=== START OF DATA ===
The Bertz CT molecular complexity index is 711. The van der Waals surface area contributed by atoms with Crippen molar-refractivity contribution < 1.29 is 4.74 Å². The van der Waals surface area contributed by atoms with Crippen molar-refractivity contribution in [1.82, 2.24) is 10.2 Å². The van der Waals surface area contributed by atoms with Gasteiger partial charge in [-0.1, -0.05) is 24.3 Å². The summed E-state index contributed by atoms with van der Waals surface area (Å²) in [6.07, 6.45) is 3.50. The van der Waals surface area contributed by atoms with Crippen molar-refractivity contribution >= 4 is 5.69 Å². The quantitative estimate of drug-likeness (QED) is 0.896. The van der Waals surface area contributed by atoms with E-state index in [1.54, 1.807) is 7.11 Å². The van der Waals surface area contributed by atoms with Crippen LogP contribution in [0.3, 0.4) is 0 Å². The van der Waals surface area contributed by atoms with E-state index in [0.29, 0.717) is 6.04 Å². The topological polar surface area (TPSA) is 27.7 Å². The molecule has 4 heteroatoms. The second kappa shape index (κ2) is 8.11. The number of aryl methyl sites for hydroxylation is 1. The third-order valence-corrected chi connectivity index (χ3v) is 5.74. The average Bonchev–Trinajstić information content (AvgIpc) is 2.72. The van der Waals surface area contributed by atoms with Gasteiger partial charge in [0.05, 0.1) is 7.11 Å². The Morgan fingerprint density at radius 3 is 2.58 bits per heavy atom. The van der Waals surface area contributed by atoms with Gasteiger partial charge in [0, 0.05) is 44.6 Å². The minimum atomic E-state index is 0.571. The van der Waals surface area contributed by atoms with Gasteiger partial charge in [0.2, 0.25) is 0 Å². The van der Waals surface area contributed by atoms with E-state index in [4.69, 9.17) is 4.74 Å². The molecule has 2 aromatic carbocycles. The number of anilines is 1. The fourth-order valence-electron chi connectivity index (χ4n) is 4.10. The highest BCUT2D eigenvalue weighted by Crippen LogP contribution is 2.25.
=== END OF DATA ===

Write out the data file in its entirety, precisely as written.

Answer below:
The Bertz CT molecular complexity index is 711. The van der Waals surface area contributed by atoms with Crippen molar-refractivity contribution < 1.29 is 4.74 Å². The van der Waals surface area contributed by atoms with Crippen molar-refractivity contribution in [1.82, 2.24) is 10.2 Å². The van der Waals surface area contributed by atoms with Gasteiger partial charge in [-0.1, -0.05) is 24.3 Å². The summed E-state index contributed by atoms with van der Waals surface area (Å²) in [6.07, 6.45) is 3.50. The van der Waals surface area contributed by atoms with Crippen molar-refractivity contribution >= 4 is 5.69 Å². The quantitative estimate of drug-likeness (QED) is 0.896. The van der Waals surface area contributed by atoms with E-state index in [1.54, 1.807) is 7.11 Å². The van der Waals surface area contributed by atoms with Crippen LogP contribution in [0.3, 0.4) is 0 Å². The van der Waals surface area contributed by atoms with E-state index in [0.29, 0.717) is 6.04 Å². The topological polar surface area (TPSA) is 27.7 Å². The molecule has 4 heteroatoms. The second kappa shape index (κ2) is 8.11. The number of aryl methyl sites for hydroxylation is 1. The third-order valence-corrected chi connectivity index (χ3v) is 5.74. The average Bonchev–Trinajstić information content (AvgIpc) is 2.72. The van der Waals surface area contributed by atoms with Gasteiger partial charge in [0.05, 0.1) is 7.11 Å². The Morgan fingerprint density at radius 3 is 2.58 bits per heavy atom. The van der Waals surface area contributed by atoms with Gasteiger partial charge in [0, 0.05) is 44.6 Å². The minimum atomic E-state index is 0.571. The van der Waals surface area contributed by atoms with Gasteiger partial charge in [0.2, 0.25) is 0 Å². The van der Waals surface area contributed by atoms with E-state index in [4.69, 9.17) is 4.74 Å². The molecule has 2 aromatic carbocycles. The number of anilines is 1. The fourth-order valence-electron chi connectivity index (χ4n) is 4.10. The highest BCUT2D eigenvalue weighted by Crippen LogP contribution is 2.25.